Links to post

Recent Comments

Recent Posts

  • Seven reasons to be wary of waste-to-energy proposals
    Climate Explained is a collaboration between The Conversation, Stuff and the New Zealand Science Media Centre to answer your questions about climate change. If you have a question you’d like an expert to answer, please send it to climate.change@stuff.co.nz I was in Switzerland recently and discovered that they haven’t ...
    SciBlogsBy Guest Author
    59 mins ago
  • Reviewing the whitewash
    Back in 2015, then Ombudsman Beverley Wakem conducted a review of the OIA, Not a game of hide and seek. The "review" was a whitewash, which found no need for legislative change, and instead criticised the media and requesters - which destroyed Wakem's reputation, and undermined that of the Office ...
    No Right TurnBy Idiot/Savant
    4 hours ago
  • You Gov MRP Poll Out
    So, You Gov's MRP poll - the weird one that tries to reflect what will happen at a constituency level and which pretty much nailed the hung parliament in 2017 - is not looking too good for Labour:
    UK #GE2019 MRP seat projection:CON: 339 (-20)LAB: 231 (+20)SNP: 41 (-2)LDEM: 15 ...
    5 hours ago
  • Climate Change: Accountability?
    We've known about climate change for over forty years now,and it has been a major political issue for twenty. And yet fossil fuel companies have kept polluting with impunity, while government have looked the other way and twiddled their thumbs and refused to do anything because "the economy", or just ...
    No Right TurnBy Idiot/Savant
    5 hours ago
  • Delusional And Irrational: The Rise Of Paranoid Politics In New Zealand.
    Sheer Loopiness: Many of those expressing bemusement at the antics of these #turnardern effacers, were convinced that they were yet another expression of the National Party’s increasingly spiteful anti-government propaganda campaign. They marvelled at the oddness of the perpetrators’ mindset and questioned the common-sense of allowing the rest of New Zealand ...
    7 hours ago
  • Things to know about Whakaari/White Island
    Brad Scott, GNS Science VolcanologistThis post was originally published by GeoNet. Following the 9 December devastating eruption at Whakaari/White Island we have put together some information about the island. New Zealand’s most active volcano Whakaari/White Island is currently New Zealand’s most active volcano, it has been since an eruptive episode ...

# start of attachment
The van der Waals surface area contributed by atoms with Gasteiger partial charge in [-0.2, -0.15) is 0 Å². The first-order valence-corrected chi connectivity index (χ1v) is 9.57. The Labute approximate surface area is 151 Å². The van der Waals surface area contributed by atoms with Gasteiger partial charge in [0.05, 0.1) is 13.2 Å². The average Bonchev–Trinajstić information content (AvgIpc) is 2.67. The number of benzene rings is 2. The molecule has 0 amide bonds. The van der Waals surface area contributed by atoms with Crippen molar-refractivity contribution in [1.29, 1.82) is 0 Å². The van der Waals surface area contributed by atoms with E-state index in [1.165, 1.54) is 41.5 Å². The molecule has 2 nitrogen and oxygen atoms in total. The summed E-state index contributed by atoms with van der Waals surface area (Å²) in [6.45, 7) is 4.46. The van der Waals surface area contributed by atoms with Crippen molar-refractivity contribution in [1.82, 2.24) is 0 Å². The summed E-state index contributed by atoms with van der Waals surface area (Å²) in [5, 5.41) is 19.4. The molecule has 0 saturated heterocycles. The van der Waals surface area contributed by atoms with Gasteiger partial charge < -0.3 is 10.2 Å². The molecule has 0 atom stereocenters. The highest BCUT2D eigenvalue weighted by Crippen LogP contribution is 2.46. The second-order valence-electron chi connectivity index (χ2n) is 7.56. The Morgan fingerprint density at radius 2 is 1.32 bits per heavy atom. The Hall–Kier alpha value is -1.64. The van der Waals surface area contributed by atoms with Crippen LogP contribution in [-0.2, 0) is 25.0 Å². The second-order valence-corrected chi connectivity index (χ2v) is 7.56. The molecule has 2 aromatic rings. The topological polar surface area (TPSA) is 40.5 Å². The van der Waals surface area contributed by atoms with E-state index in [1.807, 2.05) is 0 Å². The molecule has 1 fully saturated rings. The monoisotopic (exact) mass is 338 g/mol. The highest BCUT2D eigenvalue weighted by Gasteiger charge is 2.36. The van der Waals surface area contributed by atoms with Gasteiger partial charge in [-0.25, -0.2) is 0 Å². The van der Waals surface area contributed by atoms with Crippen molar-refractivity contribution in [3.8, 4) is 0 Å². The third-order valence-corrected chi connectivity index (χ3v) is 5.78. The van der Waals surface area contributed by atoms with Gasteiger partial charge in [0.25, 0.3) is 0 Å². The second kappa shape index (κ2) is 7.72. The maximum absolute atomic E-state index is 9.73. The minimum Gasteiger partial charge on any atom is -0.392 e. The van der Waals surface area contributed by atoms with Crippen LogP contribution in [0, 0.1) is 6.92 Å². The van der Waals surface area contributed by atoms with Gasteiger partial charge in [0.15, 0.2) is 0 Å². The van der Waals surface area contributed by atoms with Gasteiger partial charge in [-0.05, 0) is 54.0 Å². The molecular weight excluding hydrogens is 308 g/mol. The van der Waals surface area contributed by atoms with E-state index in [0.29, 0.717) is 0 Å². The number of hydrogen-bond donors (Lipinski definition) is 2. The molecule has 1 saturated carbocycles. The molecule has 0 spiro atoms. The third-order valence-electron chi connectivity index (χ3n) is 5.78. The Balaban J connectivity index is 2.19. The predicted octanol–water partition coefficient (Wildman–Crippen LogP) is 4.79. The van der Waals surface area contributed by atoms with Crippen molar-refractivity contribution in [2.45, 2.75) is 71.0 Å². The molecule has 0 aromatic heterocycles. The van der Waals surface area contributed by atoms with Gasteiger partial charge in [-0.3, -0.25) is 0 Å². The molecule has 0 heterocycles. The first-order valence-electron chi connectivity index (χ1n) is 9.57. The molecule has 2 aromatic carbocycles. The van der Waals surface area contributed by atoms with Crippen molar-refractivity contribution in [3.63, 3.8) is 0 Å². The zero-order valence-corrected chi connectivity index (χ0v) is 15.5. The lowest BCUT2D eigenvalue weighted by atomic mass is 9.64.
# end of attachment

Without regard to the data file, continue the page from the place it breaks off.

SciBlogsBy Guest Author
    1 day ago
  • Status quo supports status quo
    The Justice Committee has reported back on its Inquiry into the 2017 General Election and 2016 Local Elections, with a host of recommendations about how to improve our electoral systems. Some of their recommendations are already incorporate din the Electoral Amendment Bill currently before Parliament, but there's also a recommendation ...
    No Right TurnBy Idiot/Savant
    1 day ago
  • The Greens abandon NeoLiberalism
    Back in 2017, in order to make themselves "electable" in the eyes of rich people who oppose everything they stand for, the Greens signed up for NeoLiberalism, adopting a restrictive set of "Budget Responsibility Rules" which basicly prevented them from using government to make things better. Now, they're finally abandoning ...
    No Right TurnBy Idiot/Savant
    1 day ago
  • Lying about a failed war
    Since invading in 2001, the US has consistently claimed that their war in Afghanistan has been going well, even when it continued year after year after year. Of course, they were lying, and thanks to the Washington Post and the US Freedom of Information Act, we get to see just ...